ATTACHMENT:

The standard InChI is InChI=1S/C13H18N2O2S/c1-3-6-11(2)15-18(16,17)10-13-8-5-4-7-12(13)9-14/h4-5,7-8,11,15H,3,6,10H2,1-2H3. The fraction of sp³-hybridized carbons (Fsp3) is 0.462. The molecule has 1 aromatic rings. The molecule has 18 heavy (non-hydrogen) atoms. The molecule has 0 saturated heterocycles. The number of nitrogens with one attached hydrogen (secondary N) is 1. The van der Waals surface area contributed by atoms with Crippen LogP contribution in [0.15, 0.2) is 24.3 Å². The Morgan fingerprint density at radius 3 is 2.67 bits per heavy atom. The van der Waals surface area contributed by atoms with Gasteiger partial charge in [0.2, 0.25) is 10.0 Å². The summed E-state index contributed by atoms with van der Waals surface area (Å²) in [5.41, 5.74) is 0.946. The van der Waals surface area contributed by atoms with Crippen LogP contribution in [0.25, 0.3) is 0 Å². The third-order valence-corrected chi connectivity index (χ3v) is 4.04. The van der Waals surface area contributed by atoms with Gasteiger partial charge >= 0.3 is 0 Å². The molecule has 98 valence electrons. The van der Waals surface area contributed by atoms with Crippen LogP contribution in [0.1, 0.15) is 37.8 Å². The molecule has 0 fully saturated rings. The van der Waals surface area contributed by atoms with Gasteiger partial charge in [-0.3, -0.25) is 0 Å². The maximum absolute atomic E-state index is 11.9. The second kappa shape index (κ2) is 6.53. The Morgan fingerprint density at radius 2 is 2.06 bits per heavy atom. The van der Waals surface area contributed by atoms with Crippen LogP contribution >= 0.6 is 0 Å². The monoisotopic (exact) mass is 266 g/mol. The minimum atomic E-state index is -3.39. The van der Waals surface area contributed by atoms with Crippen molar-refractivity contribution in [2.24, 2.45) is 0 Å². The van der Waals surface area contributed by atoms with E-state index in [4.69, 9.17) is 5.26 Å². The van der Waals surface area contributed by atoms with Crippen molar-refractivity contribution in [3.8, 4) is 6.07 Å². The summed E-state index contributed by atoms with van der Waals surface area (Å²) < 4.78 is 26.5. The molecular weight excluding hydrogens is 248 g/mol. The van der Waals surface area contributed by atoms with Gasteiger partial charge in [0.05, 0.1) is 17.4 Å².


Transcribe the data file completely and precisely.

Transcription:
The standard InChI is InChI=1S/C13H18N2O2S/c1-3-6-11(2)15-18(16,17)10-13-8-5-4-7-12(13)9-14/h4-5,7-8,11,15H,3,6,10H2,1-2H3. The fraction of sp³-hybridized carbons (Fsp3) is 0.462. The molecule has 1 aromatic rings. The molecule has 18 heavy (non-hydrogen) atoms. The molecule has 0 saturated heterocycles. The number of nitrogens with one attached hydrogen (secondary N) is 1. The van der Waals surface area contributed by atoms with Crippen LogP contribution in [0.15, 0.2) is 24.3 Å². The Morgan fingerprint density at radius 3 is 2.67 bits per heavy atom. The van der Waals surface area contributed by atoms with Gasteiger partial charge in [0.2, 0.25) is 10.0 Å². The summed E-state index contributed by atoms with van der Waals surface area (Å²) in [5.41, 5.74) is 0.946. The van der Waals surface area contributed by atoms with Crippen LogP contribution in [0.25, 0.3) is 0 Å². The third-order valence-corrected chi connectivity index (χ3v) is 4.04. The van der Waals surface area contributed by atoms with Gasteiger partial charge >= 0.3 is 0 Å². The molecule has 98 valence electrons. The van der Waals surface area contributed by atoms with Crippen LogP contribution in [0.1, 0.15) is 37.8 Å². The molecule has 0 fully saturated rings. The van der Waals surface area contributed by atoms with Gasteiger partial charge in [-0.3, -0.25) is 0 Å². The maximum absolute atomic E-state index is 11.9. The second kappa shape index (κ2) is 6.53. The Morgan fingerprint density at radius 2 is 2.06 bits per heavy atom. The van der Waals surface area contributed by atoms with Crippen LogP contribution >= 0.6 is 0 Å². The monoisotopic (exact) mass is 266 g/mol. The minimum atomic E-state index is -3.39. The van der Waals surface area contributed by atoms with Crippen molar-refractivity contribution in [2.24, 2.45) is 0 Å². The van der Waals surface area contributed by atoms with E-state index in [4.69, 9.17) is 5.26 Å². The van der Waals surface area contributed by atoms with Crippen molar-refractivity contribution in [3.8, 4) is 6.07 Å². The summed E-state index contributed by atoms with van der Waals surface area (Å²) < 4.78 is 26.5. The molecular weight excluding hydrogens is 248 g/mol. The van der Waals surface area contributed by atoms with Gasteiger partial charge in [0.05, 0.1) is 17.4 Å².